As part of Evergreen’s study, they spoke to employees
throughout the workforce, and reported that most are happy with their jobs.

“The county’s employees expressed
that the benefits package played a positive role in affecting morale. Employees
stressed again and again that having a job with full benefits was very
attractive and not easy to attain in the county,” read the report.

“Several
employees described the quality of people they work with as the number one
reason they’ve stayed with the organization. Many also cited having a wonderful
relationship with their direct supervisor as a key reason for staying.”

The report said employees considered “the
opportunity to live in a small-town beach environment like the one in Franklin
County (to be) a big selling point for staying at their current job.

“With a few exceptions, employees expressed
their satisfaction with the hours worked leading to a greater work life balance,”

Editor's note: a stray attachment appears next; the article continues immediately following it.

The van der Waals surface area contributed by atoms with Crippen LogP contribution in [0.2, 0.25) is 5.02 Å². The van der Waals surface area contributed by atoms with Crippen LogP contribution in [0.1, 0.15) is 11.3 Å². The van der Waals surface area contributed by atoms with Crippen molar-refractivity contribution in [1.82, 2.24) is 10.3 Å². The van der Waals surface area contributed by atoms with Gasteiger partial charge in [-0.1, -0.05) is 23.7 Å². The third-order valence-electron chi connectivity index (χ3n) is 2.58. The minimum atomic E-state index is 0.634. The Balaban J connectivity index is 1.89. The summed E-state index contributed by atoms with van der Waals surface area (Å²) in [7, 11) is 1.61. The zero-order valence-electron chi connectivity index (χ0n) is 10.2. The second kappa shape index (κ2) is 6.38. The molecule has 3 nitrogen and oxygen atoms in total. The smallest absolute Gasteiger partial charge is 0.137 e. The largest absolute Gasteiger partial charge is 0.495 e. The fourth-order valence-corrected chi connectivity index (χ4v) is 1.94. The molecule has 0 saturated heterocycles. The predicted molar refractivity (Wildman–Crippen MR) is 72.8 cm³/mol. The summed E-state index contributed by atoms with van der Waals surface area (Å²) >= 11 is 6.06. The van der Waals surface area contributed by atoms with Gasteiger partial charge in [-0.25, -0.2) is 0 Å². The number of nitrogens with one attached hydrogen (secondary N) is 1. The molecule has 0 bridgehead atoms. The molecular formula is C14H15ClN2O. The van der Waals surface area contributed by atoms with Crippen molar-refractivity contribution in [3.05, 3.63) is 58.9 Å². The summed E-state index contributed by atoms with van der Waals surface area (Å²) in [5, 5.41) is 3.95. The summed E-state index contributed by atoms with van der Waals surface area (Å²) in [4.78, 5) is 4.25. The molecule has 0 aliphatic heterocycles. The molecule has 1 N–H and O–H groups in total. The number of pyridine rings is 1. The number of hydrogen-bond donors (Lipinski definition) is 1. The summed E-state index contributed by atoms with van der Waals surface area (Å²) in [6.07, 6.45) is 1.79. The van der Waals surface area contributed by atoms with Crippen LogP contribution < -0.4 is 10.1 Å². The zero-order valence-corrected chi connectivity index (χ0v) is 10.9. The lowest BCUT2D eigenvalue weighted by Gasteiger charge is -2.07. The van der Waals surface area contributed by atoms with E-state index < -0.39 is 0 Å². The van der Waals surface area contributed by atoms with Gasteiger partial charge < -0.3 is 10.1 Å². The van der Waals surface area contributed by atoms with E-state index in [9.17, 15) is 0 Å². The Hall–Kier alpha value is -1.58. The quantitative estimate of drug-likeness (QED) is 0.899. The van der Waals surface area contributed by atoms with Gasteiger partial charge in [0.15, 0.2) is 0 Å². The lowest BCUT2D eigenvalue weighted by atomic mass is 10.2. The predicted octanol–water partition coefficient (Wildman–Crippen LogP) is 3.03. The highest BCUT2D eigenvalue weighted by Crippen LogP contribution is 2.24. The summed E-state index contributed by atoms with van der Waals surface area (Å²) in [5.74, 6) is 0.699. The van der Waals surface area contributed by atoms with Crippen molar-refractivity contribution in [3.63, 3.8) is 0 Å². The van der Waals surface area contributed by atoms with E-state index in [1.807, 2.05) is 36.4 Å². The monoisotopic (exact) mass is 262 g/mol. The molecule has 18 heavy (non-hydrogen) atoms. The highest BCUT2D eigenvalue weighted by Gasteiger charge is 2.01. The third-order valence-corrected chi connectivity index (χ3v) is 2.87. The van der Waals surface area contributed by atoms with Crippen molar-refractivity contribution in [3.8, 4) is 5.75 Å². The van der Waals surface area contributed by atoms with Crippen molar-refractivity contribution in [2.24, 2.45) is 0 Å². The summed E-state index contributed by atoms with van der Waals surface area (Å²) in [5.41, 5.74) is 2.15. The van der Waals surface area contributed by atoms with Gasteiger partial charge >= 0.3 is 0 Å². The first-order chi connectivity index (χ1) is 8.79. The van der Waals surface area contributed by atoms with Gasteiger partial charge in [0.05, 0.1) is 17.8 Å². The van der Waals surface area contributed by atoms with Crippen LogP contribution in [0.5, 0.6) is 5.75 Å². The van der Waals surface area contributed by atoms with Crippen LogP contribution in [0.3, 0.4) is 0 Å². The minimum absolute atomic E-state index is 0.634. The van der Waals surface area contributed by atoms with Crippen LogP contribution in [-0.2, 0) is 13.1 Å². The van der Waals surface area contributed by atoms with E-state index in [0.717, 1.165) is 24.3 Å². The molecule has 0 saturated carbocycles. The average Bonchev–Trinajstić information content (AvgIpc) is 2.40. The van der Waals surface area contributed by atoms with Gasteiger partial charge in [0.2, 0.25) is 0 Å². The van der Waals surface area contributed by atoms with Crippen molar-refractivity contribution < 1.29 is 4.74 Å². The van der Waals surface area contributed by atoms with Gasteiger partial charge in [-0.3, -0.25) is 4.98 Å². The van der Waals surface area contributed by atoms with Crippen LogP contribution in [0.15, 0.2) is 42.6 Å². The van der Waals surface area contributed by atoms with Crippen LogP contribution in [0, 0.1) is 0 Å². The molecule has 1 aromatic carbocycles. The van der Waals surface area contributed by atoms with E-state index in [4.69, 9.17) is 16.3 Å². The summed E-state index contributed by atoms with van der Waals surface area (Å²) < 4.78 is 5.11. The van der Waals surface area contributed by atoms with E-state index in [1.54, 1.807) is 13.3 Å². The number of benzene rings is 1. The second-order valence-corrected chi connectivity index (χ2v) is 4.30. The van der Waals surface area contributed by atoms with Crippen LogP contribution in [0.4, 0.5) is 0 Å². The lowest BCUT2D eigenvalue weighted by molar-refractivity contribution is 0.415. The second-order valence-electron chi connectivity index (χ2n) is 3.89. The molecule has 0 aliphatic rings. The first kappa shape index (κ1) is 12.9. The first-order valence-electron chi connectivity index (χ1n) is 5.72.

Evergreen wrote.



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Meet the Editor

David Adlerstein, The Apalachicola Times’ digital editor, started with the news outlet in January 2002 as a reporter.

Prior to then, David Adlerstein began as a newspaperman with a small Boston weekly, after graduating magna cum laude from Brandeis University in Waltham, Massachusetts. He later edited the weekly Bellville Times, and as business reporter for the daily Marion Star, both not far from his hometown of Columbus, Ohio.

In 1995, he moved to South Florida, and worked as a business reporter and editor of Medical Business newspaper. In Jan. 2002, he began with the Apalachicola Times, first as reporter and later as editor, and in Oct. 2020, also began editing the Port St. Joe Star.

Wendy Weitzel The Star Digital Editor